Jan. 31 (UPI) -- A new analysis from researchers at Texas A&M University has found that relying on male rat models to study obesity is too limited in scope.
The common practice of using only male rats in research can make the prediction and treatment of long-term diet-induced obesity in females difficult, according to the study.
"There has been an over-reliance on male animals in preclinical research in the past, and as we have worked to study female specific physiological conditions, we became aware that even many aspects of our basic model of diet induced obesity are different in females," Erin Giles, assistant professor at Texas A&M University and lead author of the study, said in a press release.
For years, researchers used different strains of rats in obesity research, one known for leanness and the other for obesity. However, scientists began using certain phenotypes in just one strain of rat to negate the negative side effects of using different strains.
The research on the single strain was male-centered and limited the data available on the impact of obesity in females.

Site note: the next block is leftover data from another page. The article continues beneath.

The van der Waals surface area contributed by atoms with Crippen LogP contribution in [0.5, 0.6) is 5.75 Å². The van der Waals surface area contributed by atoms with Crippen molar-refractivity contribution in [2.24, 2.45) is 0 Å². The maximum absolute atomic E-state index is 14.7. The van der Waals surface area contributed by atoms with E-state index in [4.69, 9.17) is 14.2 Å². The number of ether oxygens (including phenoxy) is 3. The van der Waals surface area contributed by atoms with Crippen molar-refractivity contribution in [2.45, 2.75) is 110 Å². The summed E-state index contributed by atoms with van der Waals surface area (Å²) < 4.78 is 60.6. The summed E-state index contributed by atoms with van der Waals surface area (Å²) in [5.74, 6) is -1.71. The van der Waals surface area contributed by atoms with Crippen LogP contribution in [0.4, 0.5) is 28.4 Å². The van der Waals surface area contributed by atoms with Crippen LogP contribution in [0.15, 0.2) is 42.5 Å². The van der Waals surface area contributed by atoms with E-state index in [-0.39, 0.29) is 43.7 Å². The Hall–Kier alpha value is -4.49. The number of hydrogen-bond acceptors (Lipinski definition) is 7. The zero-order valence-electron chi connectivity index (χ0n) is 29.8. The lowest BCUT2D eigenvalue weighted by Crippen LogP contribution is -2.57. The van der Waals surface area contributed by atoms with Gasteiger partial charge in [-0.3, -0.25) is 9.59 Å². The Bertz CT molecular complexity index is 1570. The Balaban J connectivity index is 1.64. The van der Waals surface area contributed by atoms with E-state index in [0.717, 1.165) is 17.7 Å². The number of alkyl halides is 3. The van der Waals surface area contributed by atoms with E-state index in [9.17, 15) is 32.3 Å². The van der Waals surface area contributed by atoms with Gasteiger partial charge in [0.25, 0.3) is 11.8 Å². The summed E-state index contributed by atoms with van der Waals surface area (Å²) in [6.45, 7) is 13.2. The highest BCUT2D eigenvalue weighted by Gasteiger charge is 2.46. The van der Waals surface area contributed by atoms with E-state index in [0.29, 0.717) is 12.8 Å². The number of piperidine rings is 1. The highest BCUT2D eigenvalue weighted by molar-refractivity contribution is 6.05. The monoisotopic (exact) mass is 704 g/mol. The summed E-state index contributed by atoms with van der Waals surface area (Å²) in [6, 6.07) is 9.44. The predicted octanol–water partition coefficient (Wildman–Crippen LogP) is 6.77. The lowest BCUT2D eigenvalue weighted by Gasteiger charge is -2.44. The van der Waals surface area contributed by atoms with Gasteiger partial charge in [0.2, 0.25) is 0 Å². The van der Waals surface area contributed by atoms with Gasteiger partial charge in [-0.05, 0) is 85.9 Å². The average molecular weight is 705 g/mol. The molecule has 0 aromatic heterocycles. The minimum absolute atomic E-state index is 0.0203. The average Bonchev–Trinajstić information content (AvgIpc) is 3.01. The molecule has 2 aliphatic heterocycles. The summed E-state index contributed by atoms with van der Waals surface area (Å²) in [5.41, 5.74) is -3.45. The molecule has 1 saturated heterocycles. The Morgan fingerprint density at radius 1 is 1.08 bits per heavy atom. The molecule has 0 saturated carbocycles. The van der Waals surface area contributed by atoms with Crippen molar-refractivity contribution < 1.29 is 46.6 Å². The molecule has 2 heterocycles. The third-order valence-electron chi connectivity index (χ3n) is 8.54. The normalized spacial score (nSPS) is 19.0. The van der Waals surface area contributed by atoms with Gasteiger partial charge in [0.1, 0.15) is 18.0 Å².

Researchers studied data from more than 300 animals to look for the optimal point in early life when an animal developed a predisposition to become obese. The results showed that in males, high-fat diets that cause a change in body weight is the strongest indicator of long-term obesity. But results were less clear in female rats.
"I think that even we were surprised when we looked at the data to see how poorly many of these measurements are at predicting long term adiposity in females, especially given that they are very reliable predicators in males," Giles said. "Percentage of body fat at a much later time point showed to be a better predictor for females."
The study also showed that the rat model gave insight into the causes of regaining weight after weight loss.
"More research should be done on female rats," Giles said. "While our and other research groups are working to understand many of the differences between male and female physiology, we are still playing catch-up from years of studies that were conducted primarily in males."
The study was published in Frontiers in Nutrition.